It takes a bit of practice to perfect the black and white makeup, but it is such a beautiful medium to work in because it really emphasises the subtleties of light and shade!!


Why use a Professional photographer?

As the number of digital photographers continues to increase, it seems there are a lot of misunderstandings as to what a photographer can do for you.

Hiring a Photographer

Ultimately for many, the choice of whether or not to hire a photographer comes to down price. If they do choose to hire one, they must evaluate the great photos in their online portfolios and decide who they can afford.  Since this is the type of thing that is rarely stated, I feel it is time to set the record straight.

A popular reason for many calls and emails received by photographers is to inquire about basic head shots, event photographers, model portfolio photo shoots and their respective prices. The truth is that the range of photography prices is highly variable and depends on many factors such as location (in studio versus traveling to a location) and length of time needed for a particular session.

Pricing can be as low as $50 up to $500 or higher for a portrait session alone. In my opinion, any photographer selling their services for $50 probably isn’t much of a professional, although that’s not to say that the job cannot be done properly. Still, many people are absolutely amazed at the fees associated with photography so let me explain what is involved in the process.

First of all, a professional photographer is not your boyfriend grabbing a point-and-click camera on the fly.

Second, a photographer’s time and experience are valuable.  You’re not simply going to someone’s place of business and asking him/her to “just take a few pictures.” It does not work that way. Even if you only need one shot, it will take time to find the best angle, prepare the lighting, and possibly choose the correct outfit for that one memorable photo. A photographer will give you advice on what to wear, make-up, and so on. They have done this before and guide you as needed. That’s why professional photos look professional.

Third, I assure you that professional photography equipment costs a lot more than your best friend’s camera. A high quality camera, specialised lenses, memory cards, digital software, tripods, umbrellas and lighting, and colourful background are professional-grade and are quite expensive. You benefit from the latest professional technology being used in the photographs, and used properly at that.

Next, the time it takes to produce your one headshot is more than the actual sitting session. It involves setting up the equipment in advance, blocking off time for the photo shoot itself, uploading the photos and going through them after the shoot, digital touch-ups to the photos chosen for printing, burning the photos onto CDs, bringing them to the photo lab, returning to the photo lab the next day to pick them up and then waiting for you to pick up your prints or mailing them to you. You may have lots of time on your hands but you should always be aware that photographers are busy running a business.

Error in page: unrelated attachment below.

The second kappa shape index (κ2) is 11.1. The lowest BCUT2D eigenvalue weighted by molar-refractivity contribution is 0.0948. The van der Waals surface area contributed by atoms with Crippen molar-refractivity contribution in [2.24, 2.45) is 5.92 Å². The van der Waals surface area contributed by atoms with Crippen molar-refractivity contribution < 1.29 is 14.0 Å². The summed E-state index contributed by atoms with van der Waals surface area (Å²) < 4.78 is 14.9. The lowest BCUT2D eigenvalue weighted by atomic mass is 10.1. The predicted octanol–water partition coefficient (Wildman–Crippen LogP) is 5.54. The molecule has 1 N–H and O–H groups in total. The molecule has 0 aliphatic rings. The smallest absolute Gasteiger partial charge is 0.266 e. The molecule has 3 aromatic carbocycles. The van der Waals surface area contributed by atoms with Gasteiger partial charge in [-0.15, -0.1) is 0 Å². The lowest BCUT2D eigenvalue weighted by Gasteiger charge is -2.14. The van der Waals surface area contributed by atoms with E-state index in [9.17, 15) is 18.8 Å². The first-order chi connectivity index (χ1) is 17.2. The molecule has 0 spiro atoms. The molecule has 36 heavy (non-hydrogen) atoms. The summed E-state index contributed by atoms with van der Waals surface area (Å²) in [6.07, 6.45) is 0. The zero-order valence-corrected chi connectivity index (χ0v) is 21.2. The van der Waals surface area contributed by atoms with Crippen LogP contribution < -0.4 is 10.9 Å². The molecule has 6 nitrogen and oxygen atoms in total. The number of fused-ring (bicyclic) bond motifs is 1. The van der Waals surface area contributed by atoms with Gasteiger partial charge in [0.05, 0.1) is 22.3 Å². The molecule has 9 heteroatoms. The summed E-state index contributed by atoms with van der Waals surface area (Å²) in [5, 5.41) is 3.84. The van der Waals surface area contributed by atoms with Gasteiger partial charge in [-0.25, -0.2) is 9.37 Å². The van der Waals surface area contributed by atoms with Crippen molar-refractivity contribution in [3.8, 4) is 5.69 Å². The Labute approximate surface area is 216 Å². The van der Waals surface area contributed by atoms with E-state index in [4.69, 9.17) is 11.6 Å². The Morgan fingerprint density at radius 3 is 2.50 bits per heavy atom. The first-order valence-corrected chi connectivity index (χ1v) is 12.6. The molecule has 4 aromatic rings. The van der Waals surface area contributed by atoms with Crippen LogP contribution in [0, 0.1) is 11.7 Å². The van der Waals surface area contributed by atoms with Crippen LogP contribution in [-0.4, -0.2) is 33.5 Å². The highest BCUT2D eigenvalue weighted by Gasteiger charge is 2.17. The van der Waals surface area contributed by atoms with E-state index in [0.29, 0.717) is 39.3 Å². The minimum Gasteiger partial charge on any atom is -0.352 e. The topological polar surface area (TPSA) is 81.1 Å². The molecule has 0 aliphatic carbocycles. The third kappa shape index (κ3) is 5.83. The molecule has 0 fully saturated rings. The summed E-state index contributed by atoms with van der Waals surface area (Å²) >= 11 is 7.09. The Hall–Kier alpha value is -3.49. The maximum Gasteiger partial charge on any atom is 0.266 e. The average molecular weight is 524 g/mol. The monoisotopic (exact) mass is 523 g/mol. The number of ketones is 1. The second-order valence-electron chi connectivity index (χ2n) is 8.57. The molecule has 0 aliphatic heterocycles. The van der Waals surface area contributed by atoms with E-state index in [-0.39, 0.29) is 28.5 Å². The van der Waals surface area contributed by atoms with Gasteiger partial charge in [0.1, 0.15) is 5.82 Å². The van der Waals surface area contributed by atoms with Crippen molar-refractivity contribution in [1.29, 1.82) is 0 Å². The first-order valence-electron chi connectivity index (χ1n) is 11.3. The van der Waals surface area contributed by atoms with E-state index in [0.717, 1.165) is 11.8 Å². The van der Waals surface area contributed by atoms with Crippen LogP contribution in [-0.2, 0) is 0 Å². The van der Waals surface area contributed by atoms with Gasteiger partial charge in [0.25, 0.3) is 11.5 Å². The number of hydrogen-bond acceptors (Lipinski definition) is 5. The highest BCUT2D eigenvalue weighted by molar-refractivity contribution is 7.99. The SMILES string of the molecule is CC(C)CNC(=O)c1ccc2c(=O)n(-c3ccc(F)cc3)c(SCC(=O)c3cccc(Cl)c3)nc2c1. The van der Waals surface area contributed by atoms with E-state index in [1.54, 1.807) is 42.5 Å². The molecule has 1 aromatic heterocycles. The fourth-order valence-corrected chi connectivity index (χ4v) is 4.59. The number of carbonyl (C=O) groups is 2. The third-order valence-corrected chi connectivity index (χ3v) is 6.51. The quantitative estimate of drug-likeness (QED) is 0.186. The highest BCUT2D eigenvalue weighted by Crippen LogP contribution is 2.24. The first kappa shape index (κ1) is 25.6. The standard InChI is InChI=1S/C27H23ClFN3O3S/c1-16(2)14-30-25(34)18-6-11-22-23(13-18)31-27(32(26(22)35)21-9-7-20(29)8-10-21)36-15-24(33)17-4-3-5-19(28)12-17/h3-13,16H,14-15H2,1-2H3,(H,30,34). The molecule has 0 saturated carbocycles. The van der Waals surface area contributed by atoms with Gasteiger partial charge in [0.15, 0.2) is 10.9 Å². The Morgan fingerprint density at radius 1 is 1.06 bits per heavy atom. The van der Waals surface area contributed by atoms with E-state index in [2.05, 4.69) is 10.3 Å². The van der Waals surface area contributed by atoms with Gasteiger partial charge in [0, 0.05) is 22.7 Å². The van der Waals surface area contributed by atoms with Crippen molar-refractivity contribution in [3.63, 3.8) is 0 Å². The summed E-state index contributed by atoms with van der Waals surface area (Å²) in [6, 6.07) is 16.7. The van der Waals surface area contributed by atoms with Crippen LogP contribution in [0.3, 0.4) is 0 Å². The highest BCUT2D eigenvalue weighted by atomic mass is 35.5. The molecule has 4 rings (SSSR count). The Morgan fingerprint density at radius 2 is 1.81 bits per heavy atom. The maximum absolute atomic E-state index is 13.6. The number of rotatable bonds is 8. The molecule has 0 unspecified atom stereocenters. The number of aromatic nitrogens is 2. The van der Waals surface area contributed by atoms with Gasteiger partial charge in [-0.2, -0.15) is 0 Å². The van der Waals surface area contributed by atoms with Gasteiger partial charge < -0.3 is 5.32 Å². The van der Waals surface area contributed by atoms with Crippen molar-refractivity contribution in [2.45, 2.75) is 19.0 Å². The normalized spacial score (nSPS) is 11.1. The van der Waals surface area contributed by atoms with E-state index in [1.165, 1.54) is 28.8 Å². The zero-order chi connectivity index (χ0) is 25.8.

I think most would agree that that is a lot of work for a small fee, hence the great value you get from working with professional photographers. Moreover, I assure you that one of the biggest pet peeves of all photographers is people who do not show up for the photos and are too inconsiderate to call and let the photographer know that they cannot make it. Photographers don’t get paid in those circumstances (unless a small booking deposit was requested) but still took time to set up the shoot and possibly turned someone else down during that period of time because it was pre-booked.

Finally, a professional photographer does this for a living. If it were that simple, many photographers would not count on gigs to be their livelihood. Again, this is not your father lending you his camera to take a few photos. Photographers take pictures for a living and you must understand that when making inquiries about pricing.

Now that you have the low down on all that goes on behind the scenes please feel free to contact us for a quote for your next photographic needs.







By Bonnie Caton

When I decided to try my hand at stock photography, I was intimidated to get started. Now I contribute to five different online agencies and I’m having a lot of fun with it.

There are a lot of similarities among agencies, but each one has a different pricing model and royalty structure. Here’s a peek into how my sales have been going and the royalty structure at my favorite three agencies: